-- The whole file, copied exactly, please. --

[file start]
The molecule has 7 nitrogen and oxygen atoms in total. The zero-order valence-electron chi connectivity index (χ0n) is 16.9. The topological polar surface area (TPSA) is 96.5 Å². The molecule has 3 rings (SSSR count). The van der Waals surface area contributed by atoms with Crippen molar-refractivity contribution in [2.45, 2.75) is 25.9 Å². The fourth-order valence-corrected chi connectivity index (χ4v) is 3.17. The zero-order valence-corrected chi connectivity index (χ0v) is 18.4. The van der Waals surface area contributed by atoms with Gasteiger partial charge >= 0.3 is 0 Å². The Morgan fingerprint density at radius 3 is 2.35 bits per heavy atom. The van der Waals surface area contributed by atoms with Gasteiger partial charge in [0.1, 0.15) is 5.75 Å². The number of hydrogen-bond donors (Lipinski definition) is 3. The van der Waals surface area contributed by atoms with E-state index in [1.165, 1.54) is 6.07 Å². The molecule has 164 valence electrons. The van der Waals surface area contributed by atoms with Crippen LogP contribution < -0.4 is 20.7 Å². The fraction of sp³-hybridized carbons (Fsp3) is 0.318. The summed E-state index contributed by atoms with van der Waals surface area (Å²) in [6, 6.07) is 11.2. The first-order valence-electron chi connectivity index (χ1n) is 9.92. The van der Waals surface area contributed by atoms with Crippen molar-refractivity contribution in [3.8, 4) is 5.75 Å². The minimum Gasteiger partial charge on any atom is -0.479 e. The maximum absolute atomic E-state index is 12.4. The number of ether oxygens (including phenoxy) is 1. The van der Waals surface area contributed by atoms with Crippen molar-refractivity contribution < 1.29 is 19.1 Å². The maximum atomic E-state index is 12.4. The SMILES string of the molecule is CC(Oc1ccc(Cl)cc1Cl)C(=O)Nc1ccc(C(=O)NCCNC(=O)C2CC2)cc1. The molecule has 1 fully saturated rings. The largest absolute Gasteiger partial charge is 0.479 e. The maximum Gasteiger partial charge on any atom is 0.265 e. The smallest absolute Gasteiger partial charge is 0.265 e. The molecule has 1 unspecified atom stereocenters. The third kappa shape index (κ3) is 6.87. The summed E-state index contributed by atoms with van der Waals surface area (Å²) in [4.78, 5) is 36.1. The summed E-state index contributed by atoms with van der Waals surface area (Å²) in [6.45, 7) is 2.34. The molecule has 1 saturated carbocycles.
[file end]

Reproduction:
The molecule has 7 nitrogen and oxygen atoms in total. The zero-order valence-electron chi connectivity index (χ0n) is 16.9. The topological polar surface area (TPSA) is 96.5 Å². The molecule has 3 rings (SSSR count). The van der Waals surface area contributed by atoms with Crippen molar-refractivity contribution in [2.45, 2.75) is 25.9 Å². The fourth-order valence-corrected chi connectivity index (χ4v) is 3.17. The zero-order valence-corrected chi connectivity index (χ0v) is 18.4. The van der Waals surface area contributed by atoms with Gasteiger partial charge >= 0.3 is 0 Å². The Morgan fingerprint density at radius 3 is 2.35 bits per heavy atom. The van der Waals surface area contributed by atoms with Gasteiger partial charge in [0.1, 0.15) is 5.75 Å². The number of hydrogen-bond donors (Lipinski definition) is 3. The van der Waals surface area contributed by atoms with E-state index in [1.165, 1.54) is 6.07 Å². The molecule has 164 valence electrons. The van der Waals surface area contributed by atoms with Crippen LogP contribution < -0.4 is 20.7 Å². The fraction of sp³-hybridized carbons (Fsp3) is 0.318. The summed E-state index contributed by atoms with van der Waals surface area (Å²) in [6, 6.07) is 11.2. The first-order valence-electron chi connectivity index (χ1n) is 9.92. The van der Waals surface area contributed by atoms with Crippen molar-refractivity contribution in [3.8, 4) is 5.75 Å². The minimum Gasteiger partial charge on any atom is -0.479 e. The maximum absolute atomic E-state index is 12.4. The number of ether oxygens (including phenoxy) is 1. The van der Waals surface area contributed by atoms with Crippen molar-refractivity contribution < 1.29 is 19.1 Å². The maximum atomic E-state index is 12.4. The SMILES string of the molecule is CC(Oc1ccc(Cl)cc1Cl)C(=O)Nc1ccc(C(=O)NCCNC(=O)C2CC2)cc1. The molecule has 1 fully saturated rings. The largest absolute Gasteiger partial charge is 0.479 e. The maximum Gasteiger partial charge on any atom is 0.265 e. The smallest absolute Gasteiger partial charge is 0.265 e. The molecule has 1 unspecified atom stereocenters. The third kappa shape index (κ3) is 6.87. The summed E-state index contributed by atoms with van der Waals surface area (Å²) in [4.78, 5) is 36.1. The summed E-state index contributed by atoms with van der Waals surface area (Å²) in [6.45, 7) is 2.34. The molecule has 1 saturated carbocycles.